MEET JOHN TROW
In Dyja's darkly comic second novel (after Play for a Kingdom), Steven Armour—like many of his fictional contemporaries—is mired in a midlife crisis. He and his hard-edged lawyer wife, Patty, have recently moved from New York to the suburbs of Connecticut with their two children, innocently out-of-whack five-year-old Emily and increasingly distant 12-year-old Nate. Disrespected by his corporate superiors, alienated from his wife and offspring and generally aggravated by modern technology, Steven longs for a retreat to the simpler days of the past. On a lark, the Armours take a short trip to nearby Riga Village, a Civil War reenactment town, where Steven finds exactly what he needs. In the village, men and women assume the persona of former townspeople who fought in the Civil War. Steven is assigned the character of John Trow, whose masculine directness and innate sense of duty bolster his floundering sense of self. Along with some encouragement in the form of a series of teasing billets-doux from the wife of his superior, Colonel Kellogg, Steven willingly falls deeper and deeper "into the strong arms of the past." Dyja skillfully and humorously evokes the constant computer, television and general pop culture static that clouds Steven's vision, as well as the crack of musket fire and whiff of gunpowder in Riga Village. Though he sometimes lays the lingo—contemporary and 19th century—on thick, he charts Steven's identity crisis with sympathy and a healthy hint of sarcasm, concluding with a clever and intriguing twist. 4-city author tour. (June 3)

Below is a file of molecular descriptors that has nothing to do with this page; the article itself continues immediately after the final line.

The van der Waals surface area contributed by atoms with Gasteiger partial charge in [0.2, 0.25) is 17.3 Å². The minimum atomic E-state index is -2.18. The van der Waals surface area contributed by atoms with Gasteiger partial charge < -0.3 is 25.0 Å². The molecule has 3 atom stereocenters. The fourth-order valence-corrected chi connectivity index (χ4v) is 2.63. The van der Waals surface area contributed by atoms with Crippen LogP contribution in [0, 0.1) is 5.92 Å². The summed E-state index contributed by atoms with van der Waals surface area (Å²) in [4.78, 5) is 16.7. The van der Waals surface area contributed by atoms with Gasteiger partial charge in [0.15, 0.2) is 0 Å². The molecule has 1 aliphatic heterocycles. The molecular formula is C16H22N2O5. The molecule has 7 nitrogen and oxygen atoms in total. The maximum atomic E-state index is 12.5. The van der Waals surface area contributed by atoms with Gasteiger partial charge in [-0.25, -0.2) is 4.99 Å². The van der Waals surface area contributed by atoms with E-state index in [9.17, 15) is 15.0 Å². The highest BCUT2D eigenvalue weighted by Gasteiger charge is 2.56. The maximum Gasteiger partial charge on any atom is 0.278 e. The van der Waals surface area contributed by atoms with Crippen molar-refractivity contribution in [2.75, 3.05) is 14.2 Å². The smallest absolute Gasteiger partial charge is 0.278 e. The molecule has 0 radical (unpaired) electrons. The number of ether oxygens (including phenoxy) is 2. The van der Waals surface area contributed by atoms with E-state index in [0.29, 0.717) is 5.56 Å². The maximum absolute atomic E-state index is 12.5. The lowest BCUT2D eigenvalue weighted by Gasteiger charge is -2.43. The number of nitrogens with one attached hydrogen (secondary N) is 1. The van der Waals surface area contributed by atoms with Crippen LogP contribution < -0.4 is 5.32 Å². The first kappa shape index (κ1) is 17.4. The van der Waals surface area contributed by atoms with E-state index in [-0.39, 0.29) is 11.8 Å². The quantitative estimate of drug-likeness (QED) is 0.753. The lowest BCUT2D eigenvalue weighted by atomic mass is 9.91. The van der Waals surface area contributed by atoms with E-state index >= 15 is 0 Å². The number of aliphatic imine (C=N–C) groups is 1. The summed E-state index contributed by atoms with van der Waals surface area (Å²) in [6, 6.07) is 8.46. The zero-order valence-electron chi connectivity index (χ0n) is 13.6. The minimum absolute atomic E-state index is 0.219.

Forecast:Dyja taps into some powerful 21st-century anxieties and fantasies, which should help him attract new readers. And film rights have been optioned for New Regency by the producer of Jerry Maguire, which could spur sales down the line.